Ever Want to Shoot Your Guests?

24 August 2009 By Elyse Gaynor
Photo by Vince Lauro

There may be some pictures the guests on your yacht would rather not have captured by the crew, but for the most part, they appreciate having their memories preserved without having to leave a group member out or race the self-timer.

The standard of practice with regards to photography varies from yacht to yacht. It can range from offering to use guest cameras to catch group shots to using boat resources to print photographs, providing private website access to view photos, producing a musically choreographed slideshow, gifting guests with iPods loaded with music and photos from the charter and everything in between.

On M/Y Impetuous, Mate Mike and other crewmembers take photos, print them up on the yacht’s printer and put them in frames scattered through the boat – mixing the images up on a daily basis. “The guests love finding the new shots each day,” Mike says.

Mate June and Stew Brenda on S/Y Whisper combine forces to put together a slideshow for charter guests at the end of the week on a laptop they connect to a TV. “We always have a good laugh and bond with our guests watching the show,” says June.

On M/Y Savannah, Capt. Alvin Burkett not only encourages the crew to produce a slideshow and DVD for guests to take home, he also contributes to it. “The guests immensely appreciate it. Our last charter guest sent us a thank-you e-mail including: ‘The DVD you made for us is the greatest, we have worn it out. We keep looking at it every day!’”

Here are some tips for producing a successful slideshow and keepsake DVD:

Who should shoot the guests? The best results come when both the inside and outside crew pool their efforts to capture the full range of guest experiences.

Some of the most over-the-top photographs come from below. According to First Mate and Dive Instructor Vince of M/Y Savannah, “If you are able to capture a shot of a guest on their first exploratory dive, I guarantee it is one they will treasure. You don’t have to break the bank either on an underwater camera.” Vince recommends using an underwater housing on a quality camera for greater depth. Other crew have reported getting positive underwater results from the Olympus Stylus Tough series.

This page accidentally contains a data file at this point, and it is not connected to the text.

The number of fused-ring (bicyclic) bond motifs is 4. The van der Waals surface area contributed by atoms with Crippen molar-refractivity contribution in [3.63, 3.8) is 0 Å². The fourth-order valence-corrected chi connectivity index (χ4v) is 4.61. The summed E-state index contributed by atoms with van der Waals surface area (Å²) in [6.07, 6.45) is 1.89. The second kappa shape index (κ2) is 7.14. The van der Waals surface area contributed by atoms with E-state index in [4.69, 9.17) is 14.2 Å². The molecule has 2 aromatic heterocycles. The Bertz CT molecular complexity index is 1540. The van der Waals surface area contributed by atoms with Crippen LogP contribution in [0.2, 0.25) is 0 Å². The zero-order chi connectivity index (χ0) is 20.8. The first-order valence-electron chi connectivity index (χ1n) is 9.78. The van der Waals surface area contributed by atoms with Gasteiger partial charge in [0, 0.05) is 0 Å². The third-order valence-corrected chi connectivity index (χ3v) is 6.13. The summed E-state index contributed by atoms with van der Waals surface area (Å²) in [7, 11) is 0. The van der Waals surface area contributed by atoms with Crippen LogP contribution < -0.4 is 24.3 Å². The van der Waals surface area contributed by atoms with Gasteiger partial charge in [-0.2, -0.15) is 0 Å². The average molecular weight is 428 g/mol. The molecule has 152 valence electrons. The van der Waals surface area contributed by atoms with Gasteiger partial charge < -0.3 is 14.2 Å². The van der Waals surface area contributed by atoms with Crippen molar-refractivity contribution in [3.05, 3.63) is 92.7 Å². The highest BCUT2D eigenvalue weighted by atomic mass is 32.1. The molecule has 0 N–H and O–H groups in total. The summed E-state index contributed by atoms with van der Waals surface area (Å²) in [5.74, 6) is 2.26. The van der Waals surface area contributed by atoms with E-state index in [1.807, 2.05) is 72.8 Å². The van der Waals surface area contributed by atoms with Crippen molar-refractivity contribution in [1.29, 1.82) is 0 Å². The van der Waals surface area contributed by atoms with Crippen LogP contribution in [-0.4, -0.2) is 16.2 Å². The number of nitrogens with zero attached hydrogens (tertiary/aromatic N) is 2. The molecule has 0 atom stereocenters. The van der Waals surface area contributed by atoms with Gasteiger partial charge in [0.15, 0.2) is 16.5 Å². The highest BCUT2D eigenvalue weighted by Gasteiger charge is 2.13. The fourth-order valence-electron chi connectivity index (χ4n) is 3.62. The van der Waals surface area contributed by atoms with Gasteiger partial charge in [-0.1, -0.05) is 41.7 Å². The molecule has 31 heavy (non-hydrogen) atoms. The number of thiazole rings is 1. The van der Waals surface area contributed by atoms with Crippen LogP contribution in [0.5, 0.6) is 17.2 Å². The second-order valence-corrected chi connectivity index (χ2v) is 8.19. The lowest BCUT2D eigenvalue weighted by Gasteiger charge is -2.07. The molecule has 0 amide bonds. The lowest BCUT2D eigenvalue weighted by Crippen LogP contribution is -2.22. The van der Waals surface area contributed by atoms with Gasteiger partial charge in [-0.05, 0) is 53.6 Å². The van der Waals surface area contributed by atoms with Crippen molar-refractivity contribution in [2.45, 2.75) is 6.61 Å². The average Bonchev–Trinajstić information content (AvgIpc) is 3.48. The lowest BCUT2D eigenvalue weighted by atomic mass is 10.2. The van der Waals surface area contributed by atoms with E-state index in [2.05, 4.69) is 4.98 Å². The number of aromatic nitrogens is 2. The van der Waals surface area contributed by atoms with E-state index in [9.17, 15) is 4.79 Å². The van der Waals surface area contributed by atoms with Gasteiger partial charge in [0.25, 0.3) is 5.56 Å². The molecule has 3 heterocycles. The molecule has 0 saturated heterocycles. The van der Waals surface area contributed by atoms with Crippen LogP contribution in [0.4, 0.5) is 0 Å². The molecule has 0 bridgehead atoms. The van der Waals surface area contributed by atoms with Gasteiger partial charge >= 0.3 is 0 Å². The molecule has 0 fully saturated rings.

What else should you use for equipment? Should you drop your last tip on buying an SLR? Newport, Rhode Island, photographer Sandy Nesbitt says yes. The main benefit of a digital SLR over your point-and-shoot is interchangeable lenses and greater control. “Everything on a boat is four feet away from you and a wide-angle lens will allow you to see it all,” Sandy says.

An ultra wide-angle lens, 16 millimeter to 35 millimeter or less, lets you to get the full group in the picture, capture stunning dinner shots, show off the whole cockpit and get better angles overall. Mate Vince catches some dramatic effects with his fisheye lens. A telephoto lens will produce memorable tubing and wakeboarding shots from the yacht or the tender.

Entry-level Digital SLRs with built-in flash units to consider are the Canon EOS Rebel series and Nikon D5000 or D90, both under $1K and with high-ranked consumer reviews.

Don’t forget to include pictures of the crew at work to give guests a chance to brag about the service they received when they show the DVD back home.

During the charter, pay attention to the music the guests liked for songs to include in the slideshow.

When it comes to producing the show, if you are working on a Mac, the products are easy to use (iPhoto, iMovie, and DVD). If you are on a PC, check out Wondershare Movie Story ( or ProShow Pro ( to create slideshows you can burn to a DVD to show on a TV.

Happy shooting!